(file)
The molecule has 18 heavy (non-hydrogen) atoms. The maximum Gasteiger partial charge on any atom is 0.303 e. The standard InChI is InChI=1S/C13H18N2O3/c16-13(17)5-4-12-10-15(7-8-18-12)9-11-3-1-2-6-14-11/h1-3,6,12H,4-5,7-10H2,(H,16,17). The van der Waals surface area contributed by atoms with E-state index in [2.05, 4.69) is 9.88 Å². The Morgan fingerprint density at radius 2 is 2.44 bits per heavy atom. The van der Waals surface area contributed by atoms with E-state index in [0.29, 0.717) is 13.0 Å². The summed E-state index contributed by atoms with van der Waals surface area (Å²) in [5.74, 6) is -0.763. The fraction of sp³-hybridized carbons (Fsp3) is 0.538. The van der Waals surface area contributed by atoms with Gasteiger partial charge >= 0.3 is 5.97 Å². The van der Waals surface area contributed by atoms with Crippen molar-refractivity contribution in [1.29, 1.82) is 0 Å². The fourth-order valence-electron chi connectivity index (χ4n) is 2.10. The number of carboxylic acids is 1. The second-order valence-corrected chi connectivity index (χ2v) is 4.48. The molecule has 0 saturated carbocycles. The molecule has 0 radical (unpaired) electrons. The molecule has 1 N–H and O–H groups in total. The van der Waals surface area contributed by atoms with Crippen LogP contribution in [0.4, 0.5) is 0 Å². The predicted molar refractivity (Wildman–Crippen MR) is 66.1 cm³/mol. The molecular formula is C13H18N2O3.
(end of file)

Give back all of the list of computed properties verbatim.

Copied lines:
The molecule has 18 heavy (non-hydrogen) atoms. The maximum Gasteiger partial charge on any atom is 0.303 e. The standard InChI is InChI=1S/C13H18N2O3/c16-13(17)5-4-12-10-15(7-8-18-12)9-11-3-1-2-6-14-11/h1-3,6,12H,4-5,7-10H2,(H,16,17). The van der Waals surface area contributed by atoms with E-state index in [2.05, 4.69) is 9.88 Å². The Morgan fingerprint density at radius 2 is 2.44 bits per heavy atom. The van der Waals surface area contributed by atoms with E-state index in [0.29, 0.717) is 13.0 Å². The summed E-state index contributed by atoms with van der Waals surface area (Å²) in [5.74, 6) is -0.763. The fraction of sp³-hybridized carbons (Fsp3) is 0.538. The van der Waals surface area contributed by atoms with Gasteiger partial charge >= 0.3 is 5.97 Å². The van der Waals surface area contributed by atoms with Crippen molar-refractivity contribution in [1.29, 1.82) is 0 Å². The fourth-order valence-electron chi connectivity index (χ4n) is 2.10. The number of carboxylic acids is 1. The second-order valence-corrected chi connectivity index (χ2v) is 4.48. The molecule has 0 saturated carbocycles. The molecule has 0 radical (unpaired) electrons. The molecule has 1 N–H and O–H groups in total. The van der Waals surface area contributed by atoms with Crippen LogP contribution in [0.4, 0.5) is 0 Å². The predicted molar refractivity (Wildman–Crippen MR) is 66.1 cm³/mol. The molecular formula is C13H18N2O3.